- Crossing the Neoliberal Line: Pacific Rim Migration and the Metropolis
Immigration to British Columbia has always been politically contentious. Indeed, some of Canada's most notoriously racist immigration polices, such as the head tax on Chinese immigrants and the continuous journey regulation that targeted immigrants from the Indian subcontinent, were originally hatched in the context of developments in BC. Historically, however, white British Columbians have not spoken with one voice in these highly charged debates about immigration; nor have immigrants been silent in debates about the social and economic value, and consequences, of immigration.
Mitchell's 'spatial ethnography' picks up on both of these themes and is a fascinating account of the migration to Vancouver of wealthy Hong Kong immigrants in the late 1980s and early 1990s, and of the complexity of the corresponding debates about how Vancouver was changing as a result of this migration. All the key actors make an appearance in what Mitchell characterizes as a battle over the rights to the city. In addition to using a variety of documentary materials, she conducted extensive interviews with politicians, developers, city planners, grassroots community activists, and immigrants. Mitchell characterizes the conflicts over 'monster houses,' zoning regulations, the cutting of trees in established neighbourhoods, and the meaning of multiculturalism in Vancouver as a war of positioning between socially liberal philosophies of national belonging and neo-liberal philosophies of globalization. The book is an analysis of how these different philosophies of liberalism were mobilized and articulated by different political actors. What is particularly interesting about Mitchell's work is her nuanced analysis of the crosscutting of class and 'racial' alliances that emerged in the course of these battles. Perhaps not surprisingly, wealthy immigrants became allied with developers, neo-liberal politicians, and city planners who used neo-liberalism as a way to challenge dominant socially liberal discourses about landscape, design, citizenship, home, and belonging that were articulated by leftist progressives and grassroots social conservatives. Neo-racist fringe groups also tried to insert themselves into this alliance, albeit with different motives. Mitchell also develops an interesting account of how the 'race' card was played by both sides in these debates; opponents of so-called monster houses played on nationally (i.e., British) oriented symbols and narratives of belonging, whereas developers, and some immigrants, in her view, effectively played the 'race' card to paint their opponents as racist. [End Page 169]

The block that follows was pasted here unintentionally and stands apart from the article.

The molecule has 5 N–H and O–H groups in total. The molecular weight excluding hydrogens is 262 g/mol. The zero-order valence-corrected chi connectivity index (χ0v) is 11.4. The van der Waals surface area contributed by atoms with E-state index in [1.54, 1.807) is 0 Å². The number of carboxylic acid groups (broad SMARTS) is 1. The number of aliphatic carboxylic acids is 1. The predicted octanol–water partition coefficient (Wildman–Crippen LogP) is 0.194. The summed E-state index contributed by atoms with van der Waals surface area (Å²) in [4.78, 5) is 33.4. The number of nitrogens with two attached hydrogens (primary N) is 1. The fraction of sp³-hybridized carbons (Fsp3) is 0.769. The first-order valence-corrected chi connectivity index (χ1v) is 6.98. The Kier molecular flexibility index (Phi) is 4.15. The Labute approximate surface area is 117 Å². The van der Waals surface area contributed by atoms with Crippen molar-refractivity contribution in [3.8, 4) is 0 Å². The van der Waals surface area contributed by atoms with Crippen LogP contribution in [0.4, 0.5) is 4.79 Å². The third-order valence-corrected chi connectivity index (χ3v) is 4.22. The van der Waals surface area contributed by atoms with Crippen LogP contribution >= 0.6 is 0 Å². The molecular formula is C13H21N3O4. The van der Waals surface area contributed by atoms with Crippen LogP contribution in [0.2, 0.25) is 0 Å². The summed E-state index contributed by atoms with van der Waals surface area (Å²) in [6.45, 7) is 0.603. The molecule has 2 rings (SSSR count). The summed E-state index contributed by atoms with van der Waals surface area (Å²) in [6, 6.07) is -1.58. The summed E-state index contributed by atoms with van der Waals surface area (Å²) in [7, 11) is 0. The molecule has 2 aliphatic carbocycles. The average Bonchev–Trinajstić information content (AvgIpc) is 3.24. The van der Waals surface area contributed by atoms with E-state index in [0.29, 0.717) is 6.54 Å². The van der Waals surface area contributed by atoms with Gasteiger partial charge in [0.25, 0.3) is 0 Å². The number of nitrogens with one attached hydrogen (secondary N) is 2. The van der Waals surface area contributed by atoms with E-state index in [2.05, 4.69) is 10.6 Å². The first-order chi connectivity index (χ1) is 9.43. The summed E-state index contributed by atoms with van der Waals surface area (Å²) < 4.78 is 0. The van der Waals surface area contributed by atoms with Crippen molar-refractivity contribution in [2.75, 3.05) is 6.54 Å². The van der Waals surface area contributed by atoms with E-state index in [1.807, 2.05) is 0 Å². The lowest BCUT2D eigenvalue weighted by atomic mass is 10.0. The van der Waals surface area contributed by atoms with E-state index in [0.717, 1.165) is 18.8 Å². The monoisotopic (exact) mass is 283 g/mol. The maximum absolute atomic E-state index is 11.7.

Though already theoretically dense, with extensive discussions of liberalism, neo-liberalism, globalization, and transnationalism, there is surprisingly little theoretical discussion of the meaning of racism, even though this concept turns out to be central to the analysis. The defenders of particular neighbourhood styles, landscapes, and aesthetics are all characterized as defending racist cultural norms associated with Vancouver's social and historical spaces (215). However, in the absence of a theoretical definition of racism, it is not clear why all those community activists who expressed concerns over the transformation of their neighbourhoods should be painted with the same racist brush as skinheads; nor is it clear why their opposition is not, in fact, better characterized as a reflection of nationalism. Furthermore, Mitchell's analysis begins in the 1980s, when urban policy began to shift from an ethic of social liberalism towards neo-liberalism, and it is in the context of this shift that she locates the significance of racism. However, racism directed against Chinese and other Pacific Rim immigrants is not new to the province. Many of the same arguments were rehearsed over a hundred years ago, before social liberalism, neo-liberalism, multiculturalism, globalization, and transnationalism. And there were similarly complex alliances, with immigrants and capitalist interests on one side, and trade unions and social conservatives on the other side. In many ways, their battles were also over the rights to the cities of Vancouver and Victoria, and to the province more generally. Given the centrality of racism to this analysis, it would have been useful for Mitchell to trace some of the continuities and discontinuities of racism. Even though this book comes up...